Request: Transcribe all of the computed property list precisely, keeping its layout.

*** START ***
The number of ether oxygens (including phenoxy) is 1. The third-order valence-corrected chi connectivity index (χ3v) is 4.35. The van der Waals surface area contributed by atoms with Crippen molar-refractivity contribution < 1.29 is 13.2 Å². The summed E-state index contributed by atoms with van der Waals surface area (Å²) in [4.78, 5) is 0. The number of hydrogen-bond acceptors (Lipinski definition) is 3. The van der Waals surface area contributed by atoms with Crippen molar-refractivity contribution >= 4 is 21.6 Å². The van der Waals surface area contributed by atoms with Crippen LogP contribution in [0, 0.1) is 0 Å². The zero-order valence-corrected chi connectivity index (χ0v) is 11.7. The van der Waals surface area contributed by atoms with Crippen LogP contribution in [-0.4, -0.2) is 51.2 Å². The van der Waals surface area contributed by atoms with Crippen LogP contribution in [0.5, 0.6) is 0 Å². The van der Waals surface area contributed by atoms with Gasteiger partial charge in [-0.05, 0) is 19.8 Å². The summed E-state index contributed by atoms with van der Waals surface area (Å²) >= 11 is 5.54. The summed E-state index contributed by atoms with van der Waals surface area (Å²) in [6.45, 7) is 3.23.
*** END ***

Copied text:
The number of ether oxygens (including phenoxy) is 1. The third-order valence-corrected chi connectivity index (χ3v) is 4.35. The van der Waals surface area contributed by atoms with Crippen molar-refractivity contribution < 1.29 is 13.2 Å². The summed E-state index contributed by atoms with van der Waals surface area (Å²) in [4.78, 5) is 0. The number of hydrogen-bond acceptors (Lipinski definition) is 3. The van der Waals surface area contributed by atoms with Crippen molar-refractivity contribution >= 4 is 21.6 Å². The van der Waals surface area contributed by atoms with Crippen LogP contribution in [0, 0.1) is 0 Å². The zero-order valence-corrected chi connectivity index (χ0v) is 11.7. The van der Waals surface area contributed by atoms with Crippen LogP contribution in [-0.4, -0.2) is 51.2 Å². The van der Waals surface area contributed by atoms with Crippen LogP contribution in [0.5, 0.6) is 0 Å². The van der Waals surface area contributed by atoms with Gasteiger partial charge in [-0.05, 0) is 19.8 Å². The summed E-state index contributed by atoms with van der Waals surface area (Å²) >= 11 is 5.54. The summed E-state index contributed by atoms with van der Waals surface area (Å²) in [6.45, 7) is 3.23.